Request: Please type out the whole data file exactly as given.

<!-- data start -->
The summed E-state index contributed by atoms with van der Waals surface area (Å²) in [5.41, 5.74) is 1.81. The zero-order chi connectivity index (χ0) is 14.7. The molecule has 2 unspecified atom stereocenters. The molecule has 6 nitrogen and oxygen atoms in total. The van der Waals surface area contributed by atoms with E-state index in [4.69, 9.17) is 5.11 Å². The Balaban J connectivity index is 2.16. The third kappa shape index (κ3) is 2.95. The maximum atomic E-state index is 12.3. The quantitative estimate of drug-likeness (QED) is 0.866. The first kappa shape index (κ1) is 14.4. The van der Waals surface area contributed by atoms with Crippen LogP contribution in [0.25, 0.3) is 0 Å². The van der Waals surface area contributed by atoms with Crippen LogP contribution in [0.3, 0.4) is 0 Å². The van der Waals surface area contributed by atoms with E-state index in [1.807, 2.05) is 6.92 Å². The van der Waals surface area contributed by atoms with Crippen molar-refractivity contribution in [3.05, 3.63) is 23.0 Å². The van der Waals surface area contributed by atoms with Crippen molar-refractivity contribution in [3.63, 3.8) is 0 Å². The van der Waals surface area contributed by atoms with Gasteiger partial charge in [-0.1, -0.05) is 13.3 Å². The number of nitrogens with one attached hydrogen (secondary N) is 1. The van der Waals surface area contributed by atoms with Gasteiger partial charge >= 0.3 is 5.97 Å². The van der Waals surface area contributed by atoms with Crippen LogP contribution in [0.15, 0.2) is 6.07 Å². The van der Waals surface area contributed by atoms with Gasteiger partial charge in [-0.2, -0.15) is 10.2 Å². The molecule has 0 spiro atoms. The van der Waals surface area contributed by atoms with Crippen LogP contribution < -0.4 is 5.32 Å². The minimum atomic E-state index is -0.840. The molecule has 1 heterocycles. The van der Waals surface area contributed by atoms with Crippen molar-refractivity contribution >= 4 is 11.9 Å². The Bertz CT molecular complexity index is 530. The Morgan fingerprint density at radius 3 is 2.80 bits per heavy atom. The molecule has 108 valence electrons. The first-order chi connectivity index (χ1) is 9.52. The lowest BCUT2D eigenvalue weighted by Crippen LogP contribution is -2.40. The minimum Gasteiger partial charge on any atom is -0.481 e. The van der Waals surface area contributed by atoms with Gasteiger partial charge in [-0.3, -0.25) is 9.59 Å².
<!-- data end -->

The summed E-state index contributed by atoms with van der Waals surface area (Å²) in [5.41, 5.74) is 1.81. The zero-order chi connectivity index (χ0) is 14.7. The molecule has 2 unspecified atom stereocenters. The molecule has 6 nitrogen and oxygen atoms in total. The van der Waals surface area contributed by atoms with E-state index in [4.69, 9.17) is 5.11 Å². The Balaban J connectivity index is 2.16. The third kappa shape index (κ3) is 2.95. The maximum atomic E-state index is 12.3. The quantitative estimate of drug-likeness (QED) is 0.866. The first kappa shape index (κ1) is 14.4. The van der Waals surface area contributed by atoms with Crippen LogP contribution in [0.25, 0.3) is 0 Å². The van der Waals surface area contributed by atoms with Crippen LogP contribution in [0.3, 0.4) is 0 Å². The van der Waals surface area contributed by atoms with E-state index in [1.807, 2.05) is 6.92 Å². The van der Waals surface area contributed by atoms with Crippen molar-refractivity contribution in [3.05, 3.63) is 23.0 Å². The van der Waals surface area contributed by atoms with Crippen molar-refractivity contribution in [3.63, 3.8) is 0 Å². The van der Waals surface area contributed by atoms with Gasteiger partial charge in [-0.1, -0.05) is 13.3 Å². The number of nitrogens with one attached hydrogen (secondary N) is 1. The van der Waals surface area contributed by atoms with Gasteiger partial charge >= 0.3 is 5.97 Å². The van der Waals surface area contributed by atoms with Crippen LogP contribution in [0.15, 0.2) is 6.07 Å². The van der Waals surface area contributed by atoms with Gasteiger partial charge in [-0.2, -0.15) is 10.2 Å². The molecule has 0 spiro atoms. The van der Waals surface area contributed by atoms with Crippen LogP contribution < -0.4 is 5.32 Å². The minimum atomic E-state index is -0.840. The molecule has 1 heterocycles. The van der Waals surface area contributed by atoms with Crippen molar-refractivity contribution >= 4 is 11.9 Å². The Bertz CT molecular complexity index is 530. The Morgan fingerprint density at radius 3 is 2.80 bits per heavy atom. The molecule has 108 valence electrons. The first-order chi connectivity index (χ1) is 9.52. The lowest BCUT2D eigenvalue weighted by Crippen LogP contribution is -2.40. The minimum Gasteiger partial charge on any atom is -0.481 e. The van der Waals surface area contributed by atoms with Gasteiger partial charge in [-0.3, -0.25) is 9.59 Å².